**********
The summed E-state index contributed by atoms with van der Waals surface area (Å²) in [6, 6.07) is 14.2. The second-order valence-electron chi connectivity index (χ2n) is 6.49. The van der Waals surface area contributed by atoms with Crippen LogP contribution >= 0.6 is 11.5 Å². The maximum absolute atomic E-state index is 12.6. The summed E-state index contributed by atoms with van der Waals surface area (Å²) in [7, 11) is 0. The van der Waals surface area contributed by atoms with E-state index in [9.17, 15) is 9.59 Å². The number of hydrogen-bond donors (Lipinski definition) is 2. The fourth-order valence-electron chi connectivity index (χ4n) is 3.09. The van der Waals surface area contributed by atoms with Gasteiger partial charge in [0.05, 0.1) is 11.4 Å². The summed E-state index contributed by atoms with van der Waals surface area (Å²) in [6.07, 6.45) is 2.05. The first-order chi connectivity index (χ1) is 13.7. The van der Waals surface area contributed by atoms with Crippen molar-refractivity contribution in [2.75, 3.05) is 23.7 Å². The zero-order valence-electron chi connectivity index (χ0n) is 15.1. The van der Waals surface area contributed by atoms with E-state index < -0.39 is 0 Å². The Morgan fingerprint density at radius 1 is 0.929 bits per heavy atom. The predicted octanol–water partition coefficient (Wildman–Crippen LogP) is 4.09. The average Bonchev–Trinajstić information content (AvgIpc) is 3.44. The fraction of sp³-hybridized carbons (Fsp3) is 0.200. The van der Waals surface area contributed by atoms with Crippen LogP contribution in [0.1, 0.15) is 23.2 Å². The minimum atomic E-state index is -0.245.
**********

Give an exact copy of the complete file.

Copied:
The summed E-state index contributed by atoms with van der Waals surface area (Å²) in [6, 6.07) is 14.2. The second-order valence-electron chi connectivity index (χ2n) is 6.49. The van der Waals surface area contributed by atoms with Crippen LogP contribution >= 0.6 is 11.5 Å². The maximum absolute atomic E-state index is 12.6. The summed E-state index contributed by atoms with van der Waals surface area (Å²) in [7, 11) is 0. The van der Waals surface area contributed by atoms with E-state index in [9.17, 15) is 9.59 Å². The number of hydrogen-bond donors (Lipinski definition) is 2. The fourth-order valence-electron chi connectivity index (χ4n) is 3.09. The van der Waals surface area contributed by atoms with Gasteiger partial charge in [0.05, 0.1) is 11.4 Å². The summed E-state index contributed by atoms with van der Waals surface area (Å²) in [6.07, 6.45) is 2.05. The first-order chi connectivity index (χ1) is 13.7. The van der Waals surface area contributed by atoms with Crippen molar-refractivity contribution in [2.75, 3.05) is 23.7 Å². The zero-order valence-electron chi connectivity index (χ0n) is 15.1. The van der Waals surface area contributed by atoms with E-state index < -0.39 is 0 Å². The Morgan fingerprint density at radius 1 is 0.929 bits per heavy atom. The predicted octanol–water partition coefficient (Wildman–Crippen LogP) is 4.09. The average Bonchev–Trinajstić information content (AvgIpc) is 3.44. The fraction of sp³-hybridized carbons (Fsp3) is 0.200. The van der Waals surface area contributed by atoms with Crippen LogP contribution in [0.1, 0.15) is 23.2 Å². The minimum atomic E-state index is -0.245.